Dealing With a Workplace Bully – The Legal Route


Do you feel stressed out and unmotivated by a workplace bully? Harassment is a constant threat to thousands of workers around the globe, every day. It can cause stress, anxiety, and over long-term exposure can even cause medical conditions to develop. Nobody deserves to go to work and experience the kind of harassment that causes these symptoms. That’s why it is important that we deal with workplace bullies as they arise. Tackling the threat leads to a better work – life balance for those involved. The best way to tackle the threat is to follow workplace protocol until you exhaust it, and then go the legal route.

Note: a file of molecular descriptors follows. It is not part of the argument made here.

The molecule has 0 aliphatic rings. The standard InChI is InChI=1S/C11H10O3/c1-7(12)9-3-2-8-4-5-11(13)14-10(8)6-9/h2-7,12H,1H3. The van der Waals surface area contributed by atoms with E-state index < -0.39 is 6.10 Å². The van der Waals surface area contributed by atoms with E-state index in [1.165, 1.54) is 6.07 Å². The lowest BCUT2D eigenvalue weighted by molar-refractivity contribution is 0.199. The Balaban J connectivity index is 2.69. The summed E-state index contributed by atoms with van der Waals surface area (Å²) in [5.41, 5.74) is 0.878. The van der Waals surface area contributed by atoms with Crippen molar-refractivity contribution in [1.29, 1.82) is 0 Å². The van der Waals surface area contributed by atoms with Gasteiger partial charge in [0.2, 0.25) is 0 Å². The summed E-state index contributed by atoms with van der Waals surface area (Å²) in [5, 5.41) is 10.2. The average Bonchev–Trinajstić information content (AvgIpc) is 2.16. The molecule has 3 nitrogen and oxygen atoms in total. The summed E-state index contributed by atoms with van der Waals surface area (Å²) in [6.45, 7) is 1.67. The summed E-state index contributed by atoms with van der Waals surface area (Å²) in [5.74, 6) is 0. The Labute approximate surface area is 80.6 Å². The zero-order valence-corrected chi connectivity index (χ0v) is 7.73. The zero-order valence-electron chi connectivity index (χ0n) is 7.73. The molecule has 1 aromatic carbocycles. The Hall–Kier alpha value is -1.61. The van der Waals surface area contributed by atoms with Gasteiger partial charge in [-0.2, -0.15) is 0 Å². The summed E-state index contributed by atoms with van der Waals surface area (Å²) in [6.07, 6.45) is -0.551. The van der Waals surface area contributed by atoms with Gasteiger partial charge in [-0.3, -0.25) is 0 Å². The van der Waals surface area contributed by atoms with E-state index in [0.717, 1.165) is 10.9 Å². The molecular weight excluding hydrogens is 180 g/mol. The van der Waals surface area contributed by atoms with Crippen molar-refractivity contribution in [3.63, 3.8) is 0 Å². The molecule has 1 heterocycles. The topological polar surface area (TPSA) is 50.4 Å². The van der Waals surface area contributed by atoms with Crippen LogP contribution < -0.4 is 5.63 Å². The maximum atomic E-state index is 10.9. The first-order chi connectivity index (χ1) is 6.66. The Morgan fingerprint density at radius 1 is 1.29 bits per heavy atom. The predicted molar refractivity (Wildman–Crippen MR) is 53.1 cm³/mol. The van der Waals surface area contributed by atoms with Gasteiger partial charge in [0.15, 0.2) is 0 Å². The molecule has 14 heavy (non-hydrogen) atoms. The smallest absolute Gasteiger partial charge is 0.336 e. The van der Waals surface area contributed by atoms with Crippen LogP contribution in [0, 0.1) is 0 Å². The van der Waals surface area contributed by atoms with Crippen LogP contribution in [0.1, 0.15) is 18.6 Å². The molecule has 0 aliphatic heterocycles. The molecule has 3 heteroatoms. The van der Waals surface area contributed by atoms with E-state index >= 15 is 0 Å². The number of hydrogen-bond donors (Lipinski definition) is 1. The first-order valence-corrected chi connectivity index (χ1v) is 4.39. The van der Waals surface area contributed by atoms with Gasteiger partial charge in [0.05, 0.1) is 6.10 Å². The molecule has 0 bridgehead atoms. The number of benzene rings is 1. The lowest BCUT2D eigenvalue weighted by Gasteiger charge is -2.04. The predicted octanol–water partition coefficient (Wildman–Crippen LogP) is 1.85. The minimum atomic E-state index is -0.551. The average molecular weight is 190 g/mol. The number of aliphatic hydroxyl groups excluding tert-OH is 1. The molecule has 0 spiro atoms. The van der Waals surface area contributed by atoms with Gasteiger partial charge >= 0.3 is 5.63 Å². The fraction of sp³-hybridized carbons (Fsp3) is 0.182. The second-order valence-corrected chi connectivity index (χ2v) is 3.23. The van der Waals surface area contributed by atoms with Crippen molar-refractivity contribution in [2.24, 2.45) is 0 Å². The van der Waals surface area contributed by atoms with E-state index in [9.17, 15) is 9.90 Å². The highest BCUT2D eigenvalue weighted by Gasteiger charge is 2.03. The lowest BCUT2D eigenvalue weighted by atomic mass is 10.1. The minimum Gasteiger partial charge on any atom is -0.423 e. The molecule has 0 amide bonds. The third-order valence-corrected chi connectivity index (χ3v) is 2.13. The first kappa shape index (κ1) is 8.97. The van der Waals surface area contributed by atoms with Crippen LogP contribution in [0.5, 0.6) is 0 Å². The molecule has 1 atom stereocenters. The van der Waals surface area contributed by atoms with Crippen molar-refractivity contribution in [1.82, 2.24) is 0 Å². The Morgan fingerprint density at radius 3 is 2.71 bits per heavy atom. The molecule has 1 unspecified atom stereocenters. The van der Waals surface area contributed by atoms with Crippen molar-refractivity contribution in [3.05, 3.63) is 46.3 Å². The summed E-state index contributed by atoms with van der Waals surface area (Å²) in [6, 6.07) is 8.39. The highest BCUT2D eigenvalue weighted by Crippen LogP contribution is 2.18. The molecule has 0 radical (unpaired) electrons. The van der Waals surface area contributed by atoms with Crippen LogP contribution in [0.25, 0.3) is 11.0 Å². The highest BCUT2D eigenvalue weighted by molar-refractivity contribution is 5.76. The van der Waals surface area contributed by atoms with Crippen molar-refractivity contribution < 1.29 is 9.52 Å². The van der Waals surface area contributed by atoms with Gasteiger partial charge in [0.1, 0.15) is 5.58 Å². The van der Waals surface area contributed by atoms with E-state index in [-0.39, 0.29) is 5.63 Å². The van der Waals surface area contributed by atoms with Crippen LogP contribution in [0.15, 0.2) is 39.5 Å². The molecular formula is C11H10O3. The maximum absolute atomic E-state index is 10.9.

What Should You Do When You Experience or See Workplace Bullying?

The first step to tackling workplace bullying effectively is to report it every time you see or experience it. Your employer has a duty of care to provide a safe workspace for you. If your employer does not take your complaint seriously, start to document incidents as they occur. Keep a journal of events and record what you can using your phone. Never do anything that puts you in overt danger, of course, but try to build a record of events that will help the victim build a case.

Be sure to use any anonymous reporting schemes that your employers have in place to help with these types of situations. You should examine your company’s policy for handling bullying too. This may set out clear guidelines as to what they expect from you.